This media literacy course is based on the media theory of Marshall McLuhan. Students will be introduced to what McLuhan believed to be the long term effects of using media on our bodies, psyches, and societies. We have created extensions of ourselves through the media we use on a daily basis. Any extension of ourselves affects the whole psychic and social complex. These extension are now global and intergalactic in scope, abolishing both space and time. Students will learn that in order to understand media, they must be able to understand themselves. By better understanding themselves, students will become better media creators, users, and communicators. 3-0-3
WRIT 101
English Composition
Students will practice expository writing and learn the academic form of the essay and research paper. Students will focus on the development of an academically sound and challenging thesis and resulting essay. The mechanics of writing will be reviewed as needed. Pre-requisite: Placement testing; successful completion of DEVS012 Reading and DEVS015 Introduction to College Writing if required, permission of the Division Director. Honors Option Available English Composition Honor students will practice expository and persuasive discourse in writing and learning the academic form of the essay and research paper. Students will focus on the development of a sound thesis for projects concerning topics of global or international significance. 3-0-3

Second Semester - 15 Credits

BUSC 120
Social Media
Human social behavior is evolving from face-to-face to cyberspace via social communities and networks. This course will provide answers to the questions pertaining to how media, technology, and sociality have affected business and visual communications, marketing, and advertising. Students will explore the use of various social media -- web forums, blogs, wikis, chat, instant messaging, virtual worlds, twitter, flikr, YouTube, and more -- as methods to engage and connect with the consumer. Individuals will develop personal multimedia learning journals and small groups will use social media to produce and present final projects. 3-0-3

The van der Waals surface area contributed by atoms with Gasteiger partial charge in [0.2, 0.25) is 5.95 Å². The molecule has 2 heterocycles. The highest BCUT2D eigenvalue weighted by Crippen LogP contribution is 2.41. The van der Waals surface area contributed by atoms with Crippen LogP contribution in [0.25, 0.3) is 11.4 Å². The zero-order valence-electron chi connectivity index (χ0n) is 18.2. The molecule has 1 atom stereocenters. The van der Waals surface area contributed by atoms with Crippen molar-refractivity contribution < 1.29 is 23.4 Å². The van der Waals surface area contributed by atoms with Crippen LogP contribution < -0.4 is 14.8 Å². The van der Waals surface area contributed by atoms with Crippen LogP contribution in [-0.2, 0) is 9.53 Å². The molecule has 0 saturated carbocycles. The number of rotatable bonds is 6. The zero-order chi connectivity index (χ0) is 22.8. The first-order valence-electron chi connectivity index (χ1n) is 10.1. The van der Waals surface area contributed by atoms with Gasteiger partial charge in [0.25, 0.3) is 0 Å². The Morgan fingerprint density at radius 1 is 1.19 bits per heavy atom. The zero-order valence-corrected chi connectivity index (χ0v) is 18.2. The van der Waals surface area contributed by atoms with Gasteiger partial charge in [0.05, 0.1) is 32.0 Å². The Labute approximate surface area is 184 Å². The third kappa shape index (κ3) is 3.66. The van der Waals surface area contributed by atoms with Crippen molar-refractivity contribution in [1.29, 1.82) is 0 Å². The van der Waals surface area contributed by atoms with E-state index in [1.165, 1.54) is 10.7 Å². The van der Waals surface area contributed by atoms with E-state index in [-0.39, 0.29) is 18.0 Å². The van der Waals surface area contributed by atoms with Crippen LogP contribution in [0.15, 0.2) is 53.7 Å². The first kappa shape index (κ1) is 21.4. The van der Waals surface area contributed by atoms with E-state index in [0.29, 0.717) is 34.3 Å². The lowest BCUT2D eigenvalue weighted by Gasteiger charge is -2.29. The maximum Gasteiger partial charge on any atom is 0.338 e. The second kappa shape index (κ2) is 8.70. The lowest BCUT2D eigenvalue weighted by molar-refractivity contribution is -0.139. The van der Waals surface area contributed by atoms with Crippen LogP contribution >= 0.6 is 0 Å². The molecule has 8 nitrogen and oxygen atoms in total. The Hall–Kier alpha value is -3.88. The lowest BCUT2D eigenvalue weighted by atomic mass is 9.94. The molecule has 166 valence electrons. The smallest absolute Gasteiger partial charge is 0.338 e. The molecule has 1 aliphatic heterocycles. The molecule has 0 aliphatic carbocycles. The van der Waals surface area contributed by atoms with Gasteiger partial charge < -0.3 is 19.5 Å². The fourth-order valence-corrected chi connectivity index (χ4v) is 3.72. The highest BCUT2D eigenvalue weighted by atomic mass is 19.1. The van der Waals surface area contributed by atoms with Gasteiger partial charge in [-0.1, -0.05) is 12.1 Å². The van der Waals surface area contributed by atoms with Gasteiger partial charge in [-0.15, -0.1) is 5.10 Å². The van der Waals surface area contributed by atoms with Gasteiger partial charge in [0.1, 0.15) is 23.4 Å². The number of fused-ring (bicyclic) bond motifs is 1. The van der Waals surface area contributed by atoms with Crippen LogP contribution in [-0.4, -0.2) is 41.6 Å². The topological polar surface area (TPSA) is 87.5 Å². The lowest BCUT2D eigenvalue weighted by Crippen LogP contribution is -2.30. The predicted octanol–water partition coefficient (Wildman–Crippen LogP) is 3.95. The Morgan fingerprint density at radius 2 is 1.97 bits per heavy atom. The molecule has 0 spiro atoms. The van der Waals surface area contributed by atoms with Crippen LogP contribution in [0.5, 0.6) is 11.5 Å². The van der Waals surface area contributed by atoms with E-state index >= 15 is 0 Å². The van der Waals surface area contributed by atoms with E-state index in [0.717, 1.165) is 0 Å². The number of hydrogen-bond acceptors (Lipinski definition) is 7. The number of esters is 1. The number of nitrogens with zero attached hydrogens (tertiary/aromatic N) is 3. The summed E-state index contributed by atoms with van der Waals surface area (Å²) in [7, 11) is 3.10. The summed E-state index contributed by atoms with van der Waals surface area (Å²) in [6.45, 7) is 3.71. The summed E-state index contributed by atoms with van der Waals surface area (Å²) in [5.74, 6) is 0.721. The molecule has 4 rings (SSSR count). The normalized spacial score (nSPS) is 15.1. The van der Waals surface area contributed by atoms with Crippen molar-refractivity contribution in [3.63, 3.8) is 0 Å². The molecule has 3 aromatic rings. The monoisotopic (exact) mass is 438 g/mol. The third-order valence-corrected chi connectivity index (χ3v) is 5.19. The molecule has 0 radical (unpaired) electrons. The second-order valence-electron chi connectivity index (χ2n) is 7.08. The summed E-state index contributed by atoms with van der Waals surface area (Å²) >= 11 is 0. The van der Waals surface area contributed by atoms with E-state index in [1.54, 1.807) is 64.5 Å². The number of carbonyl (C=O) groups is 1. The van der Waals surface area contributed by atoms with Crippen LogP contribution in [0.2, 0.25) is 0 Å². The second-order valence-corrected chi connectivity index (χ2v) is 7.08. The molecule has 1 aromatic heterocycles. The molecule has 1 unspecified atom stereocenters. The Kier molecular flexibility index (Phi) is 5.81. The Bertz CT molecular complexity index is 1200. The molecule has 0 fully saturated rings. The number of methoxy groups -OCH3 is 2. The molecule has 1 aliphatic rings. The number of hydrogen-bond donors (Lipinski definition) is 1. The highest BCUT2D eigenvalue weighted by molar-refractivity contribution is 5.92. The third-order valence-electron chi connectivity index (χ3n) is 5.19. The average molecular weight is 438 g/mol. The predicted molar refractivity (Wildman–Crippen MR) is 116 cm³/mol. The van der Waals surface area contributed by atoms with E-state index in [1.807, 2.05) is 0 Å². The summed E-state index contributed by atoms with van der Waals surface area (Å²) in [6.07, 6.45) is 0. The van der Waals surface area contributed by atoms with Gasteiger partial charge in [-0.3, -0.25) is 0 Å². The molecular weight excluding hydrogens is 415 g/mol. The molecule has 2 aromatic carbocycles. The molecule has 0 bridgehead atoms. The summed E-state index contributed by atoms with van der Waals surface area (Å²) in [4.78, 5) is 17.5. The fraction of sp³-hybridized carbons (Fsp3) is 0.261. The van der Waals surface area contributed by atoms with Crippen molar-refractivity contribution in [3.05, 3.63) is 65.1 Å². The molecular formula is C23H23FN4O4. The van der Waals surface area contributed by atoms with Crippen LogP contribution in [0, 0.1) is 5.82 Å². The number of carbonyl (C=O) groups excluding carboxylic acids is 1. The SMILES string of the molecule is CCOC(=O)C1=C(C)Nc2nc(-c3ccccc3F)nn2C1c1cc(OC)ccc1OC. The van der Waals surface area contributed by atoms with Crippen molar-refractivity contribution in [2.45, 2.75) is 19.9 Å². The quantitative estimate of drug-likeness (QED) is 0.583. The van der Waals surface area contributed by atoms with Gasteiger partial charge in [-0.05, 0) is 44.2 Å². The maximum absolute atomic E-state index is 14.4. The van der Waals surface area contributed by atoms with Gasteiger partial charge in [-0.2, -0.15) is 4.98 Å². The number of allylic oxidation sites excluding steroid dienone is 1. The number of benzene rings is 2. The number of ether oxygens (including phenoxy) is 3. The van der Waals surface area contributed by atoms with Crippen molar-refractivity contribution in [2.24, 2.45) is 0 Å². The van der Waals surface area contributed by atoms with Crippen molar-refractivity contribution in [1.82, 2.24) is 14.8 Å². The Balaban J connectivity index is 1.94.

BUSH 210
Organizational Behavior
The course focuses on the behavior of people, individually and in groups, who make up organizations as well as the behavior of the organizations themselves. Students will be introduced to the latest concepts, practices, and applications found in organizational behavior from motivational techniques to organizational processes. Through the effective evaluation and application of organizational behavior factors, students will be able to develop, train, and motivate individuals to become performance conscious employees. 3-0-3
BUSM 241
Human Resources Management
This course provides both the theoretical and the practical aspects of Human Resource Management (HRM). It is based upon the concept that there is an increasing demand for a more skilled and better-motivated workforce. Also stressed are the changing roles of government, legal requirements, and intensifying foreign competition at play in HRM.
LITR 210
Concepts of Literature
This course introduces students to the three major forms of literary expression: fiction, poetry, and drama. Significant works from each form will be analyzed to reveal creative techniques, how they represent an author’s time, and how they reflect today’s human condition. Honors Option Available Concepts of Literature Honors explores literary art forms, both traditional, fiction, poetry and drama and non-traditional, film, virtual reality and gaming as well as the international cultures and philosophical approaches that create and interpret such works. Significant contributions to each literary form will be analyzed, resulting in student produced compositions, multi-media presentations and student lead discussions. Prerequisite: WRIT101 or permission of the department. 3-0-3